“In addition to the jobs and contracts [given to Madigan associates], ComEd further admitted that it undertook other efforts to influence and reward [Madigan], including by appointing an individual to ComEd’s Board of Directors at the request of [Madigan]; retaining a particular law firm at the request of [Madigan]; and accepting into the company’s internship program a certain amount of students who resided in the Chicago ward where [Madigan] was associated,” the DOJ statement said.
ComEd has agreed to pay a $200 million fine and will defer prosecution for three years, the government said. At the end of the three-year period, if the utility has satisfied certain conditions and continues to cooperate with federal investigators, a pending criminal charge against ComEd will be dropped.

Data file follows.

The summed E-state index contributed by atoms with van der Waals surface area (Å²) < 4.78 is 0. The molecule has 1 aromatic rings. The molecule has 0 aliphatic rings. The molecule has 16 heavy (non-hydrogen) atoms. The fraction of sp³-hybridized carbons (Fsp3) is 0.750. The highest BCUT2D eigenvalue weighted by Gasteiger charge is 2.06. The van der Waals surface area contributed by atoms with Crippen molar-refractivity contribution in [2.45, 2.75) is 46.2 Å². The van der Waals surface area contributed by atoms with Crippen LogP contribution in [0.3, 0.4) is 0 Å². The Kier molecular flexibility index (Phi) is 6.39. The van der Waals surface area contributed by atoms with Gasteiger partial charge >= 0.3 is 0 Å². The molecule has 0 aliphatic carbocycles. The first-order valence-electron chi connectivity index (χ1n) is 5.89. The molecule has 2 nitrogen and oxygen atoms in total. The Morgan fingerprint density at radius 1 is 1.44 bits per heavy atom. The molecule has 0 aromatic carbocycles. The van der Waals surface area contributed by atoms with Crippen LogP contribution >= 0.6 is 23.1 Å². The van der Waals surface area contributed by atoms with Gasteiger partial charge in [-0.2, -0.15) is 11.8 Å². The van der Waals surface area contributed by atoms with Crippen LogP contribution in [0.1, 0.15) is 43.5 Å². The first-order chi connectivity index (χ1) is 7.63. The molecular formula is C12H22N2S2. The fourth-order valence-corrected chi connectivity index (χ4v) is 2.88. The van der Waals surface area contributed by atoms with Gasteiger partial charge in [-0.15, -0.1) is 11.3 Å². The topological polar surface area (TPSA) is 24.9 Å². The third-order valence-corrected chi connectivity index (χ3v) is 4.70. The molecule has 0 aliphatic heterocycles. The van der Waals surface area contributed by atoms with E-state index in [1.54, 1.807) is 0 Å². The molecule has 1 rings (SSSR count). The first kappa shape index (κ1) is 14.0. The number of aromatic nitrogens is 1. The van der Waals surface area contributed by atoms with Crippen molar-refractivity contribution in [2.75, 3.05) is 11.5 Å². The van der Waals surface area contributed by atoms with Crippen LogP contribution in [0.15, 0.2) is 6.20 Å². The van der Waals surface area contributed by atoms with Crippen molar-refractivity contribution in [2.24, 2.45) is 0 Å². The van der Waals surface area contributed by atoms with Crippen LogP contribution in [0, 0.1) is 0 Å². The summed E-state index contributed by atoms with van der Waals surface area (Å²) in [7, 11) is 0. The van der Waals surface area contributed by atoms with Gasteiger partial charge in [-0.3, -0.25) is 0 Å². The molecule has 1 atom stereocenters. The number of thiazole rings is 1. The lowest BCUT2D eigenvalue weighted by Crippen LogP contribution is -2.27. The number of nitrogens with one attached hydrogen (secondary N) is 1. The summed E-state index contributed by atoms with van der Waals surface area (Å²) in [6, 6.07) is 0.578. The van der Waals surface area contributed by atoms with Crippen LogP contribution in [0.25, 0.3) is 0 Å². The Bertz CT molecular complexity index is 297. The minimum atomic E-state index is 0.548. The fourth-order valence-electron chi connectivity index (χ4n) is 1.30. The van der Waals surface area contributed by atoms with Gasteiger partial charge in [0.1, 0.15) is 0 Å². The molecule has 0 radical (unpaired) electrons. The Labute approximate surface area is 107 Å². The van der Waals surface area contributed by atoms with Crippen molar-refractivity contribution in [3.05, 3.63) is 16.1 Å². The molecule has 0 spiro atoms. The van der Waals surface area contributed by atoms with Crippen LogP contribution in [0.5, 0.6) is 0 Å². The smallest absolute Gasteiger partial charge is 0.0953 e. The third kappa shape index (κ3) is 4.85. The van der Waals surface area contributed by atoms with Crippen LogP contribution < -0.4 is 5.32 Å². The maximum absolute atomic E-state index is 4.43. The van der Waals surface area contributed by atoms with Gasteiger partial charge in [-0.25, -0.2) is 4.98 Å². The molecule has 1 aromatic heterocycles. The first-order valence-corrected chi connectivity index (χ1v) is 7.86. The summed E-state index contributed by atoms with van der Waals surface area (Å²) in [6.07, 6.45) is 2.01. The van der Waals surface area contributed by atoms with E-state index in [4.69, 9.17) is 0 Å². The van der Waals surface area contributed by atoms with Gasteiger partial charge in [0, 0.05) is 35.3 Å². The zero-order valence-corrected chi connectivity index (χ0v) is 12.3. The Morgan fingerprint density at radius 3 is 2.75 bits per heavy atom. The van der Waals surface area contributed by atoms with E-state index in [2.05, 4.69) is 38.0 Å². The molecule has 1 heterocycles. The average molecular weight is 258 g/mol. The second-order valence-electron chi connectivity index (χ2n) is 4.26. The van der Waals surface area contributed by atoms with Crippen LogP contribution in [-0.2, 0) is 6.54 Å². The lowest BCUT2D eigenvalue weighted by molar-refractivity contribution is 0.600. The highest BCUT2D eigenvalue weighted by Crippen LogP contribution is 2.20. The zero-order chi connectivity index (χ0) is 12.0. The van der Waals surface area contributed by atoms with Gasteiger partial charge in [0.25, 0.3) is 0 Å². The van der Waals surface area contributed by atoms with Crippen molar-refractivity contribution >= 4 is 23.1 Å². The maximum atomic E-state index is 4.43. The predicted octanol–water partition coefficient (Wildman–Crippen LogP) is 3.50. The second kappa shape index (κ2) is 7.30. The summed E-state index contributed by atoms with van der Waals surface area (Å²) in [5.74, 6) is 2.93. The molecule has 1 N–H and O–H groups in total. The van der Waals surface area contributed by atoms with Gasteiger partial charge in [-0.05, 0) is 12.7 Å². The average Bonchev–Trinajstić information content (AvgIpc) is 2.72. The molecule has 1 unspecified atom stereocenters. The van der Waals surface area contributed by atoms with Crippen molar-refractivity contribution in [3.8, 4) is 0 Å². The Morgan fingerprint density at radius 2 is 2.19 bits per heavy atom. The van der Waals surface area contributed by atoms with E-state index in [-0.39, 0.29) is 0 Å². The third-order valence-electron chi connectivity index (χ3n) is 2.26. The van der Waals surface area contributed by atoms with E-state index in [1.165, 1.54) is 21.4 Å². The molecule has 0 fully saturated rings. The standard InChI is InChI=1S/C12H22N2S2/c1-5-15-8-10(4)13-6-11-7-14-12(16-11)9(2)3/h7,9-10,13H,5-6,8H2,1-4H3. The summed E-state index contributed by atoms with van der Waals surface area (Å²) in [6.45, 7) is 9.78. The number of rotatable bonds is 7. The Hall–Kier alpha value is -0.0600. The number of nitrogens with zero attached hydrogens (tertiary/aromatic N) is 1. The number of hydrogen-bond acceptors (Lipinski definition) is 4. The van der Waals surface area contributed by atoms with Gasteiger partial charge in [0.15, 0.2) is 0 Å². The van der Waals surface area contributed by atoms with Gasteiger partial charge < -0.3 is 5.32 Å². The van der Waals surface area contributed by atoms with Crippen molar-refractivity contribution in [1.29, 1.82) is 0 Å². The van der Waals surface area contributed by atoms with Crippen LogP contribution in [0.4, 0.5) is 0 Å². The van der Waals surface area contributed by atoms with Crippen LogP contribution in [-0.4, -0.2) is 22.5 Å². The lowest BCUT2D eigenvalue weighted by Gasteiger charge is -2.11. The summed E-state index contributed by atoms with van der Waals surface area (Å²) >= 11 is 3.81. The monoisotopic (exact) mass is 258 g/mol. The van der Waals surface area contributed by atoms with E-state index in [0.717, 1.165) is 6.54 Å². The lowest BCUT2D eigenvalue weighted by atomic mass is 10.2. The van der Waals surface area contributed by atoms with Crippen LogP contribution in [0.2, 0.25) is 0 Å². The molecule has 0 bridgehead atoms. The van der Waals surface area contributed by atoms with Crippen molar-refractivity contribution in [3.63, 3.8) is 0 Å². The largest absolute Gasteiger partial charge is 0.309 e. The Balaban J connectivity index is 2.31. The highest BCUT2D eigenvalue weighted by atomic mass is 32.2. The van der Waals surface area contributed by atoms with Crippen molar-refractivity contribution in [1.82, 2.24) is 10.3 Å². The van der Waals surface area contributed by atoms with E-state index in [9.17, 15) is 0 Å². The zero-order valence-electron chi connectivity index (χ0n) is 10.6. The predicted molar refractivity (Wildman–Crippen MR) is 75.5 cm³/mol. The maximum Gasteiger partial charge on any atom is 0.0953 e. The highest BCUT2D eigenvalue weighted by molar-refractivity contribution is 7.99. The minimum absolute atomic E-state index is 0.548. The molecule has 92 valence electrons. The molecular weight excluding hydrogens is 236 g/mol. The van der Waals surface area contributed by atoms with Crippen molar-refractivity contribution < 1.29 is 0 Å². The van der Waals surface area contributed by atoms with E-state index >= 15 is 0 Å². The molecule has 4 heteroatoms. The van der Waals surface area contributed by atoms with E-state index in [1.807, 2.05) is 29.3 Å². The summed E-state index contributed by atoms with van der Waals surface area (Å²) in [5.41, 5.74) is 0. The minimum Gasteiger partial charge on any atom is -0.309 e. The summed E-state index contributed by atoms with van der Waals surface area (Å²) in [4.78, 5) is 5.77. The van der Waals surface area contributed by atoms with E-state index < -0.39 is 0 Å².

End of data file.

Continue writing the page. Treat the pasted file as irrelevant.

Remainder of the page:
Big-time players in Annapolis
So what does all this have to do with Maryland?
Start with the utility’s $200 million fine. In a statement, Exelon, ComEd’s parent, has pledged that the cost will not be borne by ratepayers. In other words, just because the utility has screwed up, electric rates are not going to go up.
“The conduct at issue in the agreement relates only to ComEd, and the agreement does not contain any allegation of misconduct by Exelon or Exelon Generation,” the company said.
Outwardly, that appears to protect Exelon’s customers in Maryland — at BG&E, Pepco and Delmarva Power.
Tori Leonard, a spokeswoman for the Maryland Public Service Commission, which regulates utilities in the state, said Exelon’s three entities in Maryland come before the PSC seeking rate hikes separately, which are granted based on their performance and market conditions, among other factors.
Exelon’s affiliates, Leonard said, “are subject to the jurisdiction of whatever state commission they operate in.”